KUALA LUMPUR: Risks posed by Chinese investments can be manged as as long as Putrajaya continues to deal with state-owned enterprises from China, according to Second Finance Minister Johari Abdul Ghani.
“As far as China is concerned, as long as we’re dealing with state-owned companies, I don’t think there’s an issue,” The Edge quoted him as saying, in reply to a question as to whether China’s recent corporate crackdown to contain foreign outflows would affect Malaysia.
Questions have been raised as to the risks and problems that would likely arise due to Malaysia’s growing economic exposure to China. On the one hand, Chinese firms are investing, or plan to invest, heavily in Malaysia and the region, but, on the other hand, Beijing is clamping down on the foreign investments of its large private firms.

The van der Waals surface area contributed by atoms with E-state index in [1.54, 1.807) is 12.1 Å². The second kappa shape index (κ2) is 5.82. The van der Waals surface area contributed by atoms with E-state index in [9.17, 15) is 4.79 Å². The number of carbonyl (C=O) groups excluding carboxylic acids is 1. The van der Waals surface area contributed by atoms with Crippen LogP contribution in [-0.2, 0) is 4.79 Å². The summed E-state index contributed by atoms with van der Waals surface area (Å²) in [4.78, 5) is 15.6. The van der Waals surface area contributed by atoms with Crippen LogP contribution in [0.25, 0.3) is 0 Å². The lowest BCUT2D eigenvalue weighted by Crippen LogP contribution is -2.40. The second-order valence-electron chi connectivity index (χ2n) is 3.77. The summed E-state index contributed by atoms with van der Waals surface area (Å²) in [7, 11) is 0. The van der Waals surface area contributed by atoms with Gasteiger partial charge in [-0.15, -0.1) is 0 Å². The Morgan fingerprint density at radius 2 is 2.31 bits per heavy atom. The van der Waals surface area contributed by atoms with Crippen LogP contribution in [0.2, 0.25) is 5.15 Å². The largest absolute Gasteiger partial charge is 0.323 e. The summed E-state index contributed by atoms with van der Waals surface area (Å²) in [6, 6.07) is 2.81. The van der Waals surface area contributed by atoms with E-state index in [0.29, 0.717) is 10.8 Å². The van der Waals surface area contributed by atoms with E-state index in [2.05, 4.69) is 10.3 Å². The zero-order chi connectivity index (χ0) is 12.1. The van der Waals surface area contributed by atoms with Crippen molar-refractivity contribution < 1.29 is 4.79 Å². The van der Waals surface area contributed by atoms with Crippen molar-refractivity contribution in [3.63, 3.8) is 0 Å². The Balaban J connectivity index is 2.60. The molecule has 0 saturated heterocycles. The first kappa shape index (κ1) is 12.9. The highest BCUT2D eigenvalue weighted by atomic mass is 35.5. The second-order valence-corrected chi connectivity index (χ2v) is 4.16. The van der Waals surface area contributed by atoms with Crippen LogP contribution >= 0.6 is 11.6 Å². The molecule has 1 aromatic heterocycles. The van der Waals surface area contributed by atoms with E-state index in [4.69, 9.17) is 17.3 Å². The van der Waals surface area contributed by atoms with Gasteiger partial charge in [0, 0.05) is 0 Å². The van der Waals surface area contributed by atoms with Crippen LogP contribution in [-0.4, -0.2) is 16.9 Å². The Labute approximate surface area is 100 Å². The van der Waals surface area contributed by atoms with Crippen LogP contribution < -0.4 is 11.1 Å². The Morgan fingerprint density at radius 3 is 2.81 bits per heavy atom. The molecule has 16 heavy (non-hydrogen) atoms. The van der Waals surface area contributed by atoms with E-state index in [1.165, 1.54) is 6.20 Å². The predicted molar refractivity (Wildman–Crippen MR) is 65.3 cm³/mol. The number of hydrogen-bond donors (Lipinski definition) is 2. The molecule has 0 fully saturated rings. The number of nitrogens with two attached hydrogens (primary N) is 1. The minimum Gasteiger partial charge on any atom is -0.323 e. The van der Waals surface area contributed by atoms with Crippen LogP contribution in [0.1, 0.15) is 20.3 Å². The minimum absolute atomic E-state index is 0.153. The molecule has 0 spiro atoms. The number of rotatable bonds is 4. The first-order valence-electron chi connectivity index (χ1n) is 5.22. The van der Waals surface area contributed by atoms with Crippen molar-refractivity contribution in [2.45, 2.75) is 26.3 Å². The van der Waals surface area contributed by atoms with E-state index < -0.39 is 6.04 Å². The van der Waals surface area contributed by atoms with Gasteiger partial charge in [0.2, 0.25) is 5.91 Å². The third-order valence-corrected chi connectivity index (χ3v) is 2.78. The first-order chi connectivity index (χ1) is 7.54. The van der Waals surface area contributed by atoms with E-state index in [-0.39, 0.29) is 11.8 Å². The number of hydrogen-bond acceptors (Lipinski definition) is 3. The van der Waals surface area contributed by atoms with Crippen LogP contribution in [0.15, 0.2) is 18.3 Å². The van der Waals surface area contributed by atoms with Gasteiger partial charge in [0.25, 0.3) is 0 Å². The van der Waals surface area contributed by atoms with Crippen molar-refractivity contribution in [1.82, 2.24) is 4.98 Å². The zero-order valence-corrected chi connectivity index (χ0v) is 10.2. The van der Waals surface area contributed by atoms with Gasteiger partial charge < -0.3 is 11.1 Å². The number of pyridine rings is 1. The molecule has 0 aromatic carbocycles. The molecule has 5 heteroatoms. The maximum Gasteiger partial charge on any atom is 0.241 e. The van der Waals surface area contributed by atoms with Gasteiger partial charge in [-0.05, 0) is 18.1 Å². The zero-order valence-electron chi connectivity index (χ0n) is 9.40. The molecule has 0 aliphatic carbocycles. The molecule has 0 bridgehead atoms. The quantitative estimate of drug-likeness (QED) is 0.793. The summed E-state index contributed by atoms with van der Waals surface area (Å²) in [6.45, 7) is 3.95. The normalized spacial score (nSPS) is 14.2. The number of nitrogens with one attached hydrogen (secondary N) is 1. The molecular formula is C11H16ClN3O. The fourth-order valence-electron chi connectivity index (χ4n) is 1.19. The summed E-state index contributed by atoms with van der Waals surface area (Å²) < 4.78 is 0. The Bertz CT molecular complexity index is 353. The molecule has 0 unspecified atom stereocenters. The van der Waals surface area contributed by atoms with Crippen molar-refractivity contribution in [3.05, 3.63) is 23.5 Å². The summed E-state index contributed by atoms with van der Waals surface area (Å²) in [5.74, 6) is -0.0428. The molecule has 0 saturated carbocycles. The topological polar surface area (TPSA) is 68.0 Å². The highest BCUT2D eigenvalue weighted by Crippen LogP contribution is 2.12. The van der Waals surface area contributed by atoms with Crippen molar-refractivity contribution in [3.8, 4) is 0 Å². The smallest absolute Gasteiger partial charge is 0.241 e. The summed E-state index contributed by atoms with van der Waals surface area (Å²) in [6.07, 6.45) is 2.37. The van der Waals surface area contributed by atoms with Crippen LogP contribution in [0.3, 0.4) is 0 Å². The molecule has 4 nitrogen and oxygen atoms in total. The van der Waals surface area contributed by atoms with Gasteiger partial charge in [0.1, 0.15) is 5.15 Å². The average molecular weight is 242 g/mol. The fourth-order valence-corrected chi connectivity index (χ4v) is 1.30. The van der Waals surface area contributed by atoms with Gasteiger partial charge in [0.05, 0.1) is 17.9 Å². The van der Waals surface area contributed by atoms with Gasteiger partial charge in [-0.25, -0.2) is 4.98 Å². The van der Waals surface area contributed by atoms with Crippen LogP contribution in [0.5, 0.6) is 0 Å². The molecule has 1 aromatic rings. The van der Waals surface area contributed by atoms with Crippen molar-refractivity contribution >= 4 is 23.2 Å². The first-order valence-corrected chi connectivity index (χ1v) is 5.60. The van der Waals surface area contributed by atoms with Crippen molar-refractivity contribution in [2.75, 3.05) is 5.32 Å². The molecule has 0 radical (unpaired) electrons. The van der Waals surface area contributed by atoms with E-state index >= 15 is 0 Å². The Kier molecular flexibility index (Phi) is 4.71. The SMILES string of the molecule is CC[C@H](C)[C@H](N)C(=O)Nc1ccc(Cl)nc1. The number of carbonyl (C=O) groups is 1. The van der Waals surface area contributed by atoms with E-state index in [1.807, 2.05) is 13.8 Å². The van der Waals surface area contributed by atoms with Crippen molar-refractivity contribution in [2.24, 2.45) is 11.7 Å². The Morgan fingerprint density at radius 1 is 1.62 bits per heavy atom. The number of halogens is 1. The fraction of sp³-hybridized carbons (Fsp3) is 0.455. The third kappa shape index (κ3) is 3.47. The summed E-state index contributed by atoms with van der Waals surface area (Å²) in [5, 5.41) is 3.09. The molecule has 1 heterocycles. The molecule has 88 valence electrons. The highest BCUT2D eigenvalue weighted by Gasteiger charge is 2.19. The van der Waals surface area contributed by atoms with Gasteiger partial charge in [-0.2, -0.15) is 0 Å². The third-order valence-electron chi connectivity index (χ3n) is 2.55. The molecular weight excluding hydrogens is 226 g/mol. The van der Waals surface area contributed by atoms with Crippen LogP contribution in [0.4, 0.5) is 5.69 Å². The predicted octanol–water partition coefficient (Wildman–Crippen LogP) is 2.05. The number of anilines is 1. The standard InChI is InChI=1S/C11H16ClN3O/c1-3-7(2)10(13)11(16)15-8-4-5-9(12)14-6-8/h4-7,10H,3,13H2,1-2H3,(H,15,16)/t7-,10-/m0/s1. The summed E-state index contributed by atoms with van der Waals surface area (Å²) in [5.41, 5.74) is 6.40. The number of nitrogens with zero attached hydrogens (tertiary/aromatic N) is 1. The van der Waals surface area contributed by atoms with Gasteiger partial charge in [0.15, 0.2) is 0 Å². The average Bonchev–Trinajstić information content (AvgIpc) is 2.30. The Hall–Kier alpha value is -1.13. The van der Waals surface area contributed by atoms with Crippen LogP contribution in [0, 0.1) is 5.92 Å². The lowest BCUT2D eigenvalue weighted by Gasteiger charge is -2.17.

Johari said a problem would only arise when dealing with private Chinese companies, although, he added, some private companies were “okay”.
He was speaking to newsmen at the Malaysian Association of Risk and Insurance Management conference yesterday.
Noting that Chinese private firms were mostly engaged in dealings with the Malaysian private sector, he said local private companies would have to know whether the firms they were dealing with were big enough to handle the changing policies of China.
Among the big players affected by Beijing’s new policy is the Dalian Wanda Group, which had been touted as a possible main player in the development of Bandar Malaysia. Following the imposition of certain controls by China’s regulators, Wanda is said to have decided not to bid for the Bandar Malaysia project.
Nine firms have made bids to develop Bandar Malaysia – two Japanese and seven Chinese. The Chinese firms are all state entities.
The Edge quoted Johari as saying although Malaysia’s trade with China was significant, it made up only about 16% of total external trade.
As at May 2017, trade with Asean nations accounted for most of Malaysia’s total trade – at 27.5%.